Projections - Page 6

A long list of short takes on SFIFF 57, in chronological order

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A teen fights for her rights in Ethiopian drama Difret.
Photo courtesty San Francisco Film Society

Kumiko, the Treasure Hunter (David Zellner, US) Fargo (1996), now also an FX series, is having a moment — and as bracingly sweet, tragicomic, and strange as its inspiration, Kumiko, the Treasure Hunter sets course from where the Coen Brothers left off. Essential ingredients include another moviemaking team of brothers, David and Nathan Zeller, and a waterlogged VHS tape of the North Dakota micro-epic, the latter leading one woman into white-out lunacy beyond the grinding conformity of Tokyo office work or small-town Minnesota mundanities. Shy, odd, and obsessive Kumiko (Rinko Kikuchi) is the nail that must be pounded down, as the Japanese saying goes; as she trudges through her job at a large, alienating company, her fantasy world is fueled by a video of Fargo she finds buried in a sea cave. Those grainy images set her on a quest among the determinedly kawaii in Japan and the hilariously humane in the States, which she compares to that of the conquistadors'. Even when accompanied by the Octopus Project's vivid electronic score, which spells out the horror of this journey, Kumiko's no Aguirre — though, like Fargo, her adventure's end is based on a true case. A wonderfully weird — and ultimately compassionate — vamp on the power of fantasy and obsession that crosses international datelines. May 1, 8:45pm, Kabuki; May 3, 2:30pm, Kabuki; May 4, 12:30pm, Kabuki. (Chun)

Difret (Zeresenay Berhane Mehari, Ethiopia) Zeresenay Berhane Mehari's film dramatizes a shocking human rights issue in Ethiopia: the continuing acceptance in rural areas of forcibly abducting young women for marriage. Fourteen-year-old Hirut (Tizita Hagere) is walking home from school one day when she's surrounded by seven armed men, dragged off to a hut, then raped by the suitor whose marriage proposal she'd already rejected. When later she kills him in an escape attempt, tribal law decrees she be executed (and buried alongside him as "wife"). But a city lawyer for a women's rights organization (Meron Getnet) takes up her cause. This is powerful material, but Difret would be a better film, and even better advocacy, if it didn't handle its fictive events in such heavy-handed, pedestrian, everything spelled-out-for-you fashion. May 1, 6:30pm, Pacific Film Archive; May 3, 3:15pm, Kabuki; May 7, 3:30pm, Kabuki. (Harvey)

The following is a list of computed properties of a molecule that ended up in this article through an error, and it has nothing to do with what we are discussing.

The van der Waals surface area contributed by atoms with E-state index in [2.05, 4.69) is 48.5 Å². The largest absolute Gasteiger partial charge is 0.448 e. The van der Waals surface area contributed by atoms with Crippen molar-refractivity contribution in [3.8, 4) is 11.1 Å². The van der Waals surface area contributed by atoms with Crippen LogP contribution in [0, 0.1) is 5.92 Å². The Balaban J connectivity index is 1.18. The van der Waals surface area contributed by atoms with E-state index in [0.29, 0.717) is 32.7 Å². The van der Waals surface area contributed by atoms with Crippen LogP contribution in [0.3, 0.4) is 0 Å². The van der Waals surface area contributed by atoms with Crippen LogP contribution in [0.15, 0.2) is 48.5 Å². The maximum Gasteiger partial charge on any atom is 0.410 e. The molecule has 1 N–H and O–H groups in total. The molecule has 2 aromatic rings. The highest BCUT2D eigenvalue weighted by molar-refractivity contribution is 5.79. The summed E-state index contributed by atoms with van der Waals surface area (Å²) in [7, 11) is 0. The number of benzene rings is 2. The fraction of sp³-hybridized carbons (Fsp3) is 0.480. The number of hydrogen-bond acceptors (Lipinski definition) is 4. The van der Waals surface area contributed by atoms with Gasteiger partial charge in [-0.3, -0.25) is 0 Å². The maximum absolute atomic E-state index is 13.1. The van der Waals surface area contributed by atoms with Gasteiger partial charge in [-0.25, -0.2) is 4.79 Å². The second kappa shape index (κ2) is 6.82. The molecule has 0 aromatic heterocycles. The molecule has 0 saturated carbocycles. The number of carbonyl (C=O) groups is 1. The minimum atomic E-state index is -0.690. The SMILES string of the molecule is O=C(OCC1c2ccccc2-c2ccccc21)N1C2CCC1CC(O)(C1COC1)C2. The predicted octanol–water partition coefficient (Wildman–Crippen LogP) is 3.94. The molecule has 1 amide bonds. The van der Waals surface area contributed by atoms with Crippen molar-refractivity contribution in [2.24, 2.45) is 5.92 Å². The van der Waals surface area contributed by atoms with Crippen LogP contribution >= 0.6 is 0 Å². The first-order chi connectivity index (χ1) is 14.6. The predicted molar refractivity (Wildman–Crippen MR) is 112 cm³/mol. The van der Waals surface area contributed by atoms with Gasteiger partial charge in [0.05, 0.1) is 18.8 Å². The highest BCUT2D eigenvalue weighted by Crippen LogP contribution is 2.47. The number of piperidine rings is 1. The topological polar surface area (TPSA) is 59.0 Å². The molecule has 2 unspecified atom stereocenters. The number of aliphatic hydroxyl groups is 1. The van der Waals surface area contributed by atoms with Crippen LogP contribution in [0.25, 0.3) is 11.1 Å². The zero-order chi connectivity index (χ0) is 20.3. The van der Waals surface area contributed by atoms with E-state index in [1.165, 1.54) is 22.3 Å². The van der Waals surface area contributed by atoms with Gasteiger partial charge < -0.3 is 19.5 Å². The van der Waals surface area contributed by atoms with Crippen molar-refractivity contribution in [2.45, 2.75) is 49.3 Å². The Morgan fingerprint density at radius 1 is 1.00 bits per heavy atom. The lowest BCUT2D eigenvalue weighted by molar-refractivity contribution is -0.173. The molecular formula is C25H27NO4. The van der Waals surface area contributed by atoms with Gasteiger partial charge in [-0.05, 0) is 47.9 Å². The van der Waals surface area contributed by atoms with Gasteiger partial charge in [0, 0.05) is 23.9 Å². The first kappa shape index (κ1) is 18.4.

Abuse of Weakness (Catherine Breillat, France/Belgium/Germany, 2013) Those who last saw Isabelle Huppert as a dutiful daughter in 2012's Amour will be both thrilled and piqued to see the tables turned so remarkably in Catherine Breillat's Abuse of Weakness. Huppert gives an unapologetic, stunning tour de force performance in what appears to be a story torn from the filmmaker's own life, when Breillat suffered a series of strokes in the '00s and ended up entangled in a loving and predatory friendship with con man Christophe Rocancourt. Here, moviemaker and writer Maud (Huppert) is particularly vulnerable when she meets celebrity criminal and best-selling writer Vilko (Kool Shen). She is determined to have him star in her next film, despite the protestations of friends and family, and he helps her in return — by simply helping her get around and giving her focus when half her body seems beyond her control, while his constant machinations continue to compel her. Crafting a layered, resonant response to what seems like an otherwise clear-cut case of abuse, Breillat seems to have gotten something close to one of her best films out of the sorry situation, while Huppert reminds us — with the painful precision of this intensely physical role — why she's one of France's finest. May 1, 9pm, Kabuki. (Chun)